Pokémon Go has definitely taken the world by storm, and the augmented reality gaming app has done the impossible and got kids off the sofa and outside playing.
This is a wonderful sight to see for parents, since the app has done what they may have believed impossible.
Pokémon Go launched July 6 of this year, and after only a few months, the app has been downloaded more than 100 million times. The augmented reality app that combines virtual play with reality is played in 30 countries. With a lot of the apps users over the age of 18.
Your children may be embarking on a whole new journey around your community, and even beyond it. So how do you keep your kids safe from the potential Pokémon Go dangers?
With kids unplugged from their gaming consoles, it is harder to check-in on them to ensure they are safe. And Pokémon Go on their smartphones is a call to action for those golden safety rules.
How to Teach Children to Safely Play Pokemon GO
As a parent, how do you keep your kids safe while playing Pokémon Go?
One great strategy is to open those lines of communication. And don’t shy away from using this trending app as a way to have a more meaningful conversation with your kids about safety.
From “stranger danger” to making the app a family affair, you should be ready to put your Pokémon parenting caps on.
1. “Stranger Danger” is a Pokémon Go Safety Issue for Kids
Pokémon Go has unleashed great qualities in your kids, pulling them off the sofa and into the great outdoors. Now they are running, playing, and exercising more than just those gaming thumbs.
Unfortunately, Pokémon hunting grounds have also become hunting grounds for child predators using the app to lure children into bad situations.
It is important to talk with your kids and have the old “stranger danger” discussion. Even if you have already had the discussion, why not do it again? You can place more importance on staying safe while hunting for Pokémon characters, and interacting with stranger sin general.
2. Set Safe Pokémon Go Borders for Your Kids
Setting boundaries for children is most certainly nothing new, and part of the parenting job. However, setting Pokémon boundaries has become an essential element to keeping your kids safe while playing Pokémon Go.
Establish Pokémon character hunting grounds with your kids that are safe. Choosing parks, areas close to home, and well lit areas clear of traffic.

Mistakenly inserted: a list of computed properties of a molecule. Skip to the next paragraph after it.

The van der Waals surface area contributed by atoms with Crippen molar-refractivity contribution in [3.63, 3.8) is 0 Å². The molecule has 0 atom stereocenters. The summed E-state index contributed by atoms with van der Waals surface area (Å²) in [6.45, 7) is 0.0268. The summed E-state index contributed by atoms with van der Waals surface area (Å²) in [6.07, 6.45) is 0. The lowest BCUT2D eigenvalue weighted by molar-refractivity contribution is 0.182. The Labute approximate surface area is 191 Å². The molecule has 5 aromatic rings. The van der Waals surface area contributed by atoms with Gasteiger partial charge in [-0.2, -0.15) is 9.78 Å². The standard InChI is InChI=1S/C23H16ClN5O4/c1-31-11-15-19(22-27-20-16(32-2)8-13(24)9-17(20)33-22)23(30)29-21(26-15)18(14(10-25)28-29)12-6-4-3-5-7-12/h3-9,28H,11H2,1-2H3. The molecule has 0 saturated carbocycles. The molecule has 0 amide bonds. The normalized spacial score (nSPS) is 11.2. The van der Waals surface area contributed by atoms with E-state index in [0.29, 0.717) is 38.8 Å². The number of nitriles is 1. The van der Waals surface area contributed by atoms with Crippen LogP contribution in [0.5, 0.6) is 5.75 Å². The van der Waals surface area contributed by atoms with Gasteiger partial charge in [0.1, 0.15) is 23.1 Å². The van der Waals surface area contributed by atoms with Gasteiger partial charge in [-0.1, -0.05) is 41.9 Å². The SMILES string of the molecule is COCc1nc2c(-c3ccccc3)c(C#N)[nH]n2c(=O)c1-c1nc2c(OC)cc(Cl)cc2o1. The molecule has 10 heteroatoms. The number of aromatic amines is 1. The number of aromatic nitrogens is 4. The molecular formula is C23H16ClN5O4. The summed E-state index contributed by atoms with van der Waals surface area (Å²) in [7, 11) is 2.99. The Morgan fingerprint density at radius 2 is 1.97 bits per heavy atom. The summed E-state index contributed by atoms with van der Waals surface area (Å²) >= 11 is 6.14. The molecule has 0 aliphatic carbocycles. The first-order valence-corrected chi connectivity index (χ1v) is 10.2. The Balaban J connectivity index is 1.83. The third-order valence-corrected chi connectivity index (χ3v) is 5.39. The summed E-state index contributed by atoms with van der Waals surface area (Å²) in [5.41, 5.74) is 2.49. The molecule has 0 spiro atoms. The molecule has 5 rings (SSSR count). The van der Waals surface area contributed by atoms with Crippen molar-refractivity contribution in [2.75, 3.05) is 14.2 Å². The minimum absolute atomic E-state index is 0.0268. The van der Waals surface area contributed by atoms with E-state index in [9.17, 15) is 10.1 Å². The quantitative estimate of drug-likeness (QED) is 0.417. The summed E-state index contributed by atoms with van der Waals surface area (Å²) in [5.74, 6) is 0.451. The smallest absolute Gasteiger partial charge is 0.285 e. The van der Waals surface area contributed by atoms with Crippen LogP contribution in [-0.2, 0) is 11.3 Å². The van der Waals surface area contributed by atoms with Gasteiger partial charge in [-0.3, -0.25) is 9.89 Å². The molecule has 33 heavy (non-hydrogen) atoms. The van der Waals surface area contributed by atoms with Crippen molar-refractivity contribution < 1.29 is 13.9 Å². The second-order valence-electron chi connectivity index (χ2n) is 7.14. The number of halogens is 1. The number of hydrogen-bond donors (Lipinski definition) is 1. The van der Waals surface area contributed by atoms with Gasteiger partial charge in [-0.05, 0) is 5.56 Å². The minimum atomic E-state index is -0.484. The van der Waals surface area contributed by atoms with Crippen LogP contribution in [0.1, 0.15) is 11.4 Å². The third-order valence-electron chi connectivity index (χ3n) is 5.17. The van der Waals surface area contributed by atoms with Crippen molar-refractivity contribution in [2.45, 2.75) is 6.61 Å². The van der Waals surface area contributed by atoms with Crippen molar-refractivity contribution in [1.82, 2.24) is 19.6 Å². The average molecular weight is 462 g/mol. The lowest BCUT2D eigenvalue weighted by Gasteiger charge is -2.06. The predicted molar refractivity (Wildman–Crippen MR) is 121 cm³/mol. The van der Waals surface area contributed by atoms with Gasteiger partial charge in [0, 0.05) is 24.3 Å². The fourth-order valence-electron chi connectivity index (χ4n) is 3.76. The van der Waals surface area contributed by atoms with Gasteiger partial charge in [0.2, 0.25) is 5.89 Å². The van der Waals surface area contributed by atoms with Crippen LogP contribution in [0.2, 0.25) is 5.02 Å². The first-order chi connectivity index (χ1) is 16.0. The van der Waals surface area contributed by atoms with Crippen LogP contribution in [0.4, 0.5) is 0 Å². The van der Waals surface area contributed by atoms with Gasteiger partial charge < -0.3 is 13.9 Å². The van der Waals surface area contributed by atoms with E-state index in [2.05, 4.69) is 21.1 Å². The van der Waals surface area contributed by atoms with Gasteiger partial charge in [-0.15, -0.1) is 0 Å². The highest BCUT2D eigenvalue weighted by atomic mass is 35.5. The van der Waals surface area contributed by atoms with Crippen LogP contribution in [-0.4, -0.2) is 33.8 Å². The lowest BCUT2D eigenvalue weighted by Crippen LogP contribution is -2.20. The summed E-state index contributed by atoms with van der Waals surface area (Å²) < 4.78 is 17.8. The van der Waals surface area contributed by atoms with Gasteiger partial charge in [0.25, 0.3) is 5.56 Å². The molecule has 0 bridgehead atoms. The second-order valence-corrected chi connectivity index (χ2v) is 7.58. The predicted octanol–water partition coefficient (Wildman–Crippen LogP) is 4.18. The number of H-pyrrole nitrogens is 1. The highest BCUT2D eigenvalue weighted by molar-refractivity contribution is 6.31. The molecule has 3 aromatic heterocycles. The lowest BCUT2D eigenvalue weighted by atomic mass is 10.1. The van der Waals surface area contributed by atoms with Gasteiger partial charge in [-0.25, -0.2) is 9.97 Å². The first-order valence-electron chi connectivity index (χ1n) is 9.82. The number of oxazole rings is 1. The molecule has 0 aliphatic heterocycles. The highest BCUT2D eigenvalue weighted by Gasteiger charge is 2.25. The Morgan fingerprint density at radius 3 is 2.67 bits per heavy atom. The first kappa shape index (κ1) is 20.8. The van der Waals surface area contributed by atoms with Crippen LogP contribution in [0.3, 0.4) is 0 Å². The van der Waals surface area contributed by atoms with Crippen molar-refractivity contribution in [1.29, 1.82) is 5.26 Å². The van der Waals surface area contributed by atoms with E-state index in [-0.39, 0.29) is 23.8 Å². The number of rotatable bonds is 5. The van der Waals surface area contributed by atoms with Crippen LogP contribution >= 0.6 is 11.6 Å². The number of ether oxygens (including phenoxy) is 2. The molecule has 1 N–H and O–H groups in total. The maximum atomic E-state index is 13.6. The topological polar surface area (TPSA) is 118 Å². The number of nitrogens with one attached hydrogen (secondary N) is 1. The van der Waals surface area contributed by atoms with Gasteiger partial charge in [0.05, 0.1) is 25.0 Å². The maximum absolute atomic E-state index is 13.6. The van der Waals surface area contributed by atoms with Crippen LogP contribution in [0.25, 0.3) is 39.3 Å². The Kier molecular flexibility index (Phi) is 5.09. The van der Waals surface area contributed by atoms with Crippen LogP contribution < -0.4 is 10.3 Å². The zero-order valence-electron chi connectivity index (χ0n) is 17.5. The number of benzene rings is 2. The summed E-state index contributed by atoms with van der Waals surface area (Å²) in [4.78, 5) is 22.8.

The next Pokémon hunt may lead your kid across a busy street. It is very easy for your them to become too into the virtual play and less in reality. Setting clear boundaries that are safe is a Pokémon parenting “Go” that is easy to employ.
You can even go on a hunt with your kids and show them the borders.
3. Make the Next Pokémon Go Hunt a Family Affair
Connecting with your kids becomes increasingly more challenging, especially once they hit a certain age. Pokémon Go can be your way to build a meaningful dialogue, and you may learn a little more about your child than before.
If you haven’t already downloaded and played Pokémon Go, this should be your first step in making your kids Pokémon Go experience the safest.
As a parent you will need firsthand knowledge of what your child is interested in. You can identify other potential dangers while you hunt for Poke characters as well. You may even find yourself a new hobby in the process.
4. Put a Time Limit on Pokémon Go Hunts
If your kid had trouble getting home before curfew in the past, Pokémon Go will bring about some new parenting challenges. It is important to set time limits when your kids are on a Pokémon Go journey.
This will give them the guidelines they need, knowing when and where to check-in with you and let them know they are still in one piece. It will also allow you to check their smartphone’s charge.
This has been a growing problem for people playing the app. They simply lose track of time on their Pokémon Go missions.
5. Don’t Pokémon Go and Drive, or Bike!
Your kids may not be old enough to operate a car, however, they may be biking their way into Pokémon danger. Speeding around on their scooters while hunting for Pokémon characters is also not recommended.
Reports of kids walking into parked cars are common, and two grown adults even fell off a cliff while playing the app. So a “no Pokémon biking” policy should be in effect.
It is essential to discuss with your child and remind him or her about the potential danger of biking while playing Pokémon Go. Even though the new app takes users on a virtual journey through reality, it is important for them to check their surroundings every now and then.
Using Pokémon Go to create a more powerful connection with your children is a great parenting strategy.
You can employ this new trending app that has launched your kid from the sofa to the streets to your advantage as well.
It is most certainly a wonderful way to open up communication and discuss those golden safety rules, whether your kids are playing Pokémon Go or simply hanging out at the mall.